Callin relented, wishing with all his heart that he could hold her in his arms one last time. "Gina, I do want you to go, but only because I don't want your last memory of me to be of a screaming, suffering wretch who's barely even human anymore. Please go, and don't come back. So you can remember me as a man. OK?"
"OK," Gina whispered "I love you, Callin."
Callin said nothing, but tears were rolling down his cheeks. Gina broke away, turned, and walked out of the clearing without a backward look.
On finding the cross, the humans talked and argued, argued and talked until the pre-dawn sun began to brighten the sky. They talked and argued while the flower bloomed. They talked and argued as the flower clearly became a human face, the face of the one they informally acknowledged to be their leader, though there was no one who officially held that post.
I hadn't expected the human to cooperate so easily. I thought I would have to use more coercion to get my first victim in his place. Perhaps he wouldn't have been so cooperative if he had known just how bad it would be. I found out later that he had pre-existing ideas of a mythology that preached the self-sacrifice of one individual for the benefit of the group, centered around the same symbol as my punishment tree. I knew the symbol was important to many of the humans, but I had no idea it would have such a powerful influence as to compel one of them to submit willingly to what he knew would be torture. I certainly hadn't chosen it for that reason - I picked a cross because it was a very effective way to instill long-lasting pain in a human body.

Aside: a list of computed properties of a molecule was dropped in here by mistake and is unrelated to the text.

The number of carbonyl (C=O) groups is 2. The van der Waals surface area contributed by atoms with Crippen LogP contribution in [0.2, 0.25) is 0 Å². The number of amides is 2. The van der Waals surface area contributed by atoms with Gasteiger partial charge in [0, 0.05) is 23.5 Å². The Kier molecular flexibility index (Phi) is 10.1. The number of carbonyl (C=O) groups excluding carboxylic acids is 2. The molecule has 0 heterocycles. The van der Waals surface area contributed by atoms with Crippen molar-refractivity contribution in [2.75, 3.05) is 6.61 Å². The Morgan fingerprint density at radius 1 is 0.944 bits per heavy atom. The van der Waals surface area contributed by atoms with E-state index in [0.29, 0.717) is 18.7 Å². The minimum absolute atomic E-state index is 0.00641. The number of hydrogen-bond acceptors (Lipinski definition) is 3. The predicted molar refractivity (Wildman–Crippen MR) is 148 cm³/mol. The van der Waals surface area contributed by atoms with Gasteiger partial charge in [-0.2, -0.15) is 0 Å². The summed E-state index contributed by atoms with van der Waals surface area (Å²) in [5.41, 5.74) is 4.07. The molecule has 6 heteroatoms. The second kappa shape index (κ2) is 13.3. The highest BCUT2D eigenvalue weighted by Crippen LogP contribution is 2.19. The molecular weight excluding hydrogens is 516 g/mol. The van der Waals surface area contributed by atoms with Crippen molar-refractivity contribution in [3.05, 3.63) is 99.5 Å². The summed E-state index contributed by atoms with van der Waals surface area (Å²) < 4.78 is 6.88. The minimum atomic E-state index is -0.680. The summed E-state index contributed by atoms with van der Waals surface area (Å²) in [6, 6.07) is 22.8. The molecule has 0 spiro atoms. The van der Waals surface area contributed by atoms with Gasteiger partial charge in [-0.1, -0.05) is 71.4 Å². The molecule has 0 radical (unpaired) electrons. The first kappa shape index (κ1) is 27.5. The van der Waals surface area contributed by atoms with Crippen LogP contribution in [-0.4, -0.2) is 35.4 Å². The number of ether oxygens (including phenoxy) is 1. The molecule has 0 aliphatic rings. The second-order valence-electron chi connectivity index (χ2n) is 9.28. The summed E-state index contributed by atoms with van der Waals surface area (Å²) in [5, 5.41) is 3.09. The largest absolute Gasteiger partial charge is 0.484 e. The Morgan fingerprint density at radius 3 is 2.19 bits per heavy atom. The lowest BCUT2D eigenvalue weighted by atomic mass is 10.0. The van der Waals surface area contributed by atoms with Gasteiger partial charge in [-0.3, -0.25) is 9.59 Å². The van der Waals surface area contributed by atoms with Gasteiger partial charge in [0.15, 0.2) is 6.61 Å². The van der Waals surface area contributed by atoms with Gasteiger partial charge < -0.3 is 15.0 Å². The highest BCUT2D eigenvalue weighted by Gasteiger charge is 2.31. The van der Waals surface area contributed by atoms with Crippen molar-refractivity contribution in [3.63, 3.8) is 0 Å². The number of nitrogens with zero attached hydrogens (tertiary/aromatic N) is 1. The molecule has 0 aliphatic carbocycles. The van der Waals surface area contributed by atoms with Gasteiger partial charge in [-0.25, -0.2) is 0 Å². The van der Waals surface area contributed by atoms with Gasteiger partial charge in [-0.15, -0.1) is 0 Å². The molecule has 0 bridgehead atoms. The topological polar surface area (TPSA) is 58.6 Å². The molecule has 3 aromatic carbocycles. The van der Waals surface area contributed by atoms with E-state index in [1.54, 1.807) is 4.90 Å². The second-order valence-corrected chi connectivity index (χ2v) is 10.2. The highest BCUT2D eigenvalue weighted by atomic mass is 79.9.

The human called "Arden" stepped up, put his back to the tree, and stretched out his arms. He was surprised when the shoots that would trap his arms and legs began growing so quickly, but he stood in place until it was too late for him to leave if he had wanted to. The others all watched with reactions of mixed fascination and horror.
They continued watching all through that day and into the following night. Groups of them left at times to rest or eat of their strictly-rationed remaining food, but there was always a large company present to see Arden's suffering.
During the middle of the second day, Arden's struggle ended, and the humans trickled away back to their buildings. On the way, they had to pass through several of their fields, all of which were filled with vigorous young sprouts, bursting into new life.
Alone at last, Callin waited, and wondered which was worse: the pain that would come, or the anticipation of it. He was in no discomfort at the moment. The bindings around his limbs were tight, but not too much so. His circulation was fine, his muscles were not strained. He didn't even have an itch. He knew it would get much, much worse later, but for now, he was in no pain.
He was pretty sure he would be left to suffer alone. Everyone in the colony had watched the horrifying torture that Arden had endured, torture that had turned him into a ravening, gibbering beast by the end. When the second cross had appeared and it became clear that one sacrifice had not been enough, very few people had the stomach to sit through it again. By the third time, the colony had come to the unspoken conclusion that the crucifixions were best left for the victims to endure alone. No one wanted to have others watch as their minds disintegrated from the appalling pain.